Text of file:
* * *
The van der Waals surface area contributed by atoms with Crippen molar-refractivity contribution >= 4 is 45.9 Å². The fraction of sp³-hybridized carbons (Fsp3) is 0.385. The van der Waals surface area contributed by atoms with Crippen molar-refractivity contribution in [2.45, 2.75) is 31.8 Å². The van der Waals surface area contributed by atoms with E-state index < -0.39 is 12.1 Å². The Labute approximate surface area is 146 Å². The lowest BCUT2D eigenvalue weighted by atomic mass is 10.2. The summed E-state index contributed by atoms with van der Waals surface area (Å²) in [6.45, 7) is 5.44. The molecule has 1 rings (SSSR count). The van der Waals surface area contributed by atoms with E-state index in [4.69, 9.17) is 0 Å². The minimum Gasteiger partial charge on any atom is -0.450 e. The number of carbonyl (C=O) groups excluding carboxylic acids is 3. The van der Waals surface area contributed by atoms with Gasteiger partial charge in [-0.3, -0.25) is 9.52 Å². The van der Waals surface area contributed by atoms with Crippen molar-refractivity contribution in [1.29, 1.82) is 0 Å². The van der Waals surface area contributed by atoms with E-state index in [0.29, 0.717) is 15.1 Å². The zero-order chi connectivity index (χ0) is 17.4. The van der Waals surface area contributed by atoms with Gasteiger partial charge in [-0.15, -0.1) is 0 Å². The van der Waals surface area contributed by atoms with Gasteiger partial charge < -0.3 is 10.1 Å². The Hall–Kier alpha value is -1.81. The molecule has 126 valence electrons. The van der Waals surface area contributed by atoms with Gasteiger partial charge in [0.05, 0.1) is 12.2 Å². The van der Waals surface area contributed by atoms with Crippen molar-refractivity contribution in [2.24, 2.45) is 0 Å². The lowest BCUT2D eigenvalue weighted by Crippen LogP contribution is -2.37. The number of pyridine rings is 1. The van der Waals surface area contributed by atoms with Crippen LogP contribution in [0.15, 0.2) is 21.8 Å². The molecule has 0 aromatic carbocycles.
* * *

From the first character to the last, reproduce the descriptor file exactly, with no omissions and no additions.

The van der Waals surface area contributed by atoms with Crippen molar-refractivity contribution >= 4 is 45.9 Å². The fraction of sp³-hybridized carbons (Fsp3) is 0.385. The van der Waals surface area contributed by atoms with Crippen molar-refractivity contribution in [2.45, 2.75) is 31.8 Å². The van der Waals surface area contributed by atoms with E-state index < -0.39 is 12.1 Å². The Labute approximate surface area is 146 Å². The lowest BCUT2D eigenvalue weighted by atomic mass is 10.2. The summed E-state index contributed by atoms with van der Waals surface area (Å²) in [6.45, 7) is 5.44. The molecule has 1 rings (SSSR count). The van der Waals surface area contributed by atoms with E-state index in [4.69, 9.17) is 0 Å². The minimum Gasteiger partial charge on any atom is -0.450 e. The number of carbonyl (C=O) groups excluding carboxylic acids is 3. The van der Waals surface area contributed by atoms with Gasteiger partial charge in [-0.3, -0.25) is 9.52 Å². The van der Waals surface area contributed by atoms with Crippen molar-refractivity contribution in [1.29, 1.82) is 0 Å². The van der Waals surface area contributed by atoms with E-state index in [0.29, 0.717) is 15.1 Å². The zero-order chi connectivity index (χ0) is 17.4. The van der Waals surface area contributed by atoms with Gasteiger partial charge in [-0.15, -0.1) is 0 Å². The van der Waals surface area contributed by atoms with Gasteiger partial charge < -0.3 is 10.1 Å². The Hall–Kier alpha value is -1.81. The molecule has 126 valence electrons. The van der Waals surface area contributed by atoms with Gasteiger partial charge in [0.05, 0.1) is 12.2 Å². The van der Waals surface area contributed by atoms with Crippen molar-refractivity contribution in [2.24, 2.45) is 0 Å². The lowest BCUT2D eigenvalue weighted by Crippen LogP contribution is -2.37. The number of pyridine rings is 1. The van der Waals surface area contributed by atoms with Crippen LogP contribution in [0.15, 0.2) is 21.8 Å². The molecule has 0 aromatic carbocycles.